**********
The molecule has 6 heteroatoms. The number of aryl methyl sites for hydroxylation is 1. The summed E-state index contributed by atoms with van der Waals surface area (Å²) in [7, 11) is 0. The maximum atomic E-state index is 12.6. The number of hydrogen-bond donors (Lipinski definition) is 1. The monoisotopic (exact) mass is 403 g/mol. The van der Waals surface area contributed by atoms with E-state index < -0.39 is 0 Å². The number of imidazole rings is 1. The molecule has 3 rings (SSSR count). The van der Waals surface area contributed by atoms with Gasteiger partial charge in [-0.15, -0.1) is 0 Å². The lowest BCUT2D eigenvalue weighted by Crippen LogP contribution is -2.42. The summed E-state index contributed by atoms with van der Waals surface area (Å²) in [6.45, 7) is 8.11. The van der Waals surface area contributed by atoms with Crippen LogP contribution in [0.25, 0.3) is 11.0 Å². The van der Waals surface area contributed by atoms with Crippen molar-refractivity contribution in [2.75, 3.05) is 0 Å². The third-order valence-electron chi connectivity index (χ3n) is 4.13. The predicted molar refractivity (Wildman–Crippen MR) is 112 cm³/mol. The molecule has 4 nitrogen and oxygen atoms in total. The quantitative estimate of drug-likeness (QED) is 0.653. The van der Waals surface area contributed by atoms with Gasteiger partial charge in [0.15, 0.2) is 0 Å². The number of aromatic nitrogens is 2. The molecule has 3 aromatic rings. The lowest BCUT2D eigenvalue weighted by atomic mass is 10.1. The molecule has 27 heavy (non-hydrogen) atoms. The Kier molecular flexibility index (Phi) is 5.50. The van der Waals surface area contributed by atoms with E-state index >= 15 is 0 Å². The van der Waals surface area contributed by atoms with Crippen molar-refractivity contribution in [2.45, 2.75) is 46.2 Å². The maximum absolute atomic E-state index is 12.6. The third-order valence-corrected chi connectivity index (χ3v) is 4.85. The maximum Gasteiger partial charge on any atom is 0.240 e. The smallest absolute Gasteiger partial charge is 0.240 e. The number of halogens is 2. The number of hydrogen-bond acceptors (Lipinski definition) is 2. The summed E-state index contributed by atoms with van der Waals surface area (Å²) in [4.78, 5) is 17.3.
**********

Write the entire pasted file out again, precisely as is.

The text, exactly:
The molecule has 6 heteroatoms. The number of aryl methyl sites for hydroxylation is 1. The summed E-state index contributed by atoms with van der Waals surface area (Å²) in [7, 11) is 0. The maximum atomic E-state index is 12.6. The number of hydrogen-bond donors (Lipinski definition) is 1. The monoisotopic (exact) mass is 403 g/mol. The van der Waals surface area contributed by atoms with E-state index < -0.39 is 0 Å². The number of imidazole rings is 1. The molecule has 3 rings (SSSR count). The van der Waals surface area contributed by atoms with Gasteiger partial charge in [-0.15, -0.1) is 0 Å². The lowest BCUT2D eigenvalue weighted by Crippen LogP contribution is -2.42. The summed E-state index contributed by atoms with van der Waals surface area (Å²) in [6.45, 7) is 8.11. The van der Waals surface area contributed by atoms with Crippen LogP contribution in [0.25, 0.3) is 11.0 Å². The van der Waals surface area contributed by atoms with Crippen molar-refractivity contribution in [2.75, 3.05) is 0 Å². The third-order valence-electron chi connectivity index (χ3n) is 4.13. The predicted molar refractivity (Wildman–Crippen MR) is 112 cm³/mol. The molecule has 4 nitrogen and oxygen atoms in total. The quantitative estimate of drug-likeness (QED) is 0.653. The van der Waals surface area contributed by atoms with Gasteiger partial charge in [0.15, 0.2) is 0 Å². The number of aromatic nitrogens is 2. The molecule has 3 aromatic rings. The lowest BCUT2D eigenvalue weighted by atomic mass is 10.1. The molecule has 27 heavy (non-hydrogen) atoms. The Kier molecular flexibility index (Phi) is 5.50. The van der Waals surface area contributed by atoms with E-state index >= 15 is 0 Å². The van der Waals surface area contributed by atoms with Crippen molar-refractivity contribution in [2.45, 2.75) is 46.2 Å². The maximum absolute atomic E-state index is 12.6. The third-order valence-corrected chi connectivity index (χ3v) is 4.85. The maximum Gasteiger partial charge on any atom is 0.240 e. The smallest absolute Gasteiger partial charge is 0.240 e. The number of halogens is 2. The number of hydrogen-bond acceptors (Lipinski definition) is 2. The summed E-state index contributed by atoms with van der Waals surface area (Å²) in [4.78, 5) is 17.3.